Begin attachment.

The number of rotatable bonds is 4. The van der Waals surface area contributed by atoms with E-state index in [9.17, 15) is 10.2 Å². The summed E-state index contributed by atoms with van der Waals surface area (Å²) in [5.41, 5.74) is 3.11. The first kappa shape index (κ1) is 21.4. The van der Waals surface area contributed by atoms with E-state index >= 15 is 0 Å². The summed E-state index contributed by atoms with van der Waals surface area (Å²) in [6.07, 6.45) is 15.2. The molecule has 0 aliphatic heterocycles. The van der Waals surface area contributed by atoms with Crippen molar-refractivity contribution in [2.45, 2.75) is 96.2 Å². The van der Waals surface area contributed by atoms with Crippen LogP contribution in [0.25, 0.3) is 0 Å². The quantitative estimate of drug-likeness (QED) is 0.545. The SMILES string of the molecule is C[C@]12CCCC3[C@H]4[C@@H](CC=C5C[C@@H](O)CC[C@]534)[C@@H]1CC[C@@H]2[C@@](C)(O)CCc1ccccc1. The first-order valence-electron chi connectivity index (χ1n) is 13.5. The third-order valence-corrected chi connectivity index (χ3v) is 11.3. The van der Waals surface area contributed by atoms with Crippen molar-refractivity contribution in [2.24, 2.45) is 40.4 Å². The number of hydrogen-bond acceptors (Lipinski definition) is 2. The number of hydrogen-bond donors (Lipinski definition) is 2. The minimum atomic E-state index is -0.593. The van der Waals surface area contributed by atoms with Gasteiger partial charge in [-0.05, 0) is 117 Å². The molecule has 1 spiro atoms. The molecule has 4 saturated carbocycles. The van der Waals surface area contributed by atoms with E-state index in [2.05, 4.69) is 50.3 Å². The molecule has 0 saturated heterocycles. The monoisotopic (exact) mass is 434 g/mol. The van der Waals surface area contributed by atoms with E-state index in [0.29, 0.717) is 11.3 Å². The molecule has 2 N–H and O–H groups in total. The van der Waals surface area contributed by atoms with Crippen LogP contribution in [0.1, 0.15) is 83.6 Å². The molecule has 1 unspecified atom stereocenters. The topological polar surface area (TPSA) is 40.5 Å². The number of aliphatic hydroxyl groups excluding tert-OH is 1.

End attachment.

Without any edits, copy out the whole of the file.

The number of rotatable bonds is 4. The van der Waals surface area contributed by atoms with E-state index in [9.17, 15) is 10.2 Å². The summed E-state index contributed by atoms with van der Waals surface area (Å²) in [5.41, 5.74) is 3.11. The first kappa shape index (κ1) is 21.4. The van der Waals surface area contributed by atoms with E-state index >= 15 is 0 Å². The summed E-state index contributed by atoms with van der Waals surface area (Å²) in [6.07, 6.45) is 15.2. The molecule has 0 aliphatic heterocycles. The van der Waals surface area contributed by atoms with Crippen molar-refractivity contribution in [2.45, 2.75) is 96.2 Å². The van der Waals surface area contributed by atoms with Crippen LogP contribution in [0.25, 0.3) is 0 Å². The quantitative estimate of drug-likeness (QED) is 0.545. The SMILES string of the molecule is C[C@]12CCCC3[C@H]4[C@@H](CC=C5C[C@@H](O)CC[C@]534)[C@@H]1CC[C@@H]2[C@@](C)(O)CCc1ccccc1. The first-order valence-electron chi connectivity index (χ1n) is 13.5. The third-order valence-corrected chi connectivity index (χ3v) is 11.3. The van der Waals surface area contributed by atoms with Crippen molar-refractivity contribution in [2.24, 2.45) is 40.4 Å². The number of hydrogen-bond acceptors (Lipinski definition) is 2. The number of hydrogen-bond donors (Lipinski definition) is 2. The minimum atomic E-state index is -0.593. The van der Waals surface area contributed by atoms with Gasteiger partial charge in [-0.05, 0) is 117 Å². The molecule has 1 spiro atoms. The molecule has 4 saturated carbocycles. The van der Waals surface area contributed by atoms with E-state index in [2.05, 4.69) is 50.3 Å². The molecule has 0 saturated heterocycles. The monoisotopic (exact) mass is 434 g/mol. The van der Waals surface area contributed by atoms with E-state index in [0.29, 0.717) is 11.3 Å². The molecule has 2 N–H and O–H groups in total. The van der Waals surface area contributed by atoms with Crippen LogP contribution in [0.1, 0.15) is 83.6 Å². The molecule has 1 unspecified atom stereocenters. The topological polar surface area (TPSA) is 40.5 Å². The number of aliphatic hydroxyl groups excluding tert-OH is 1.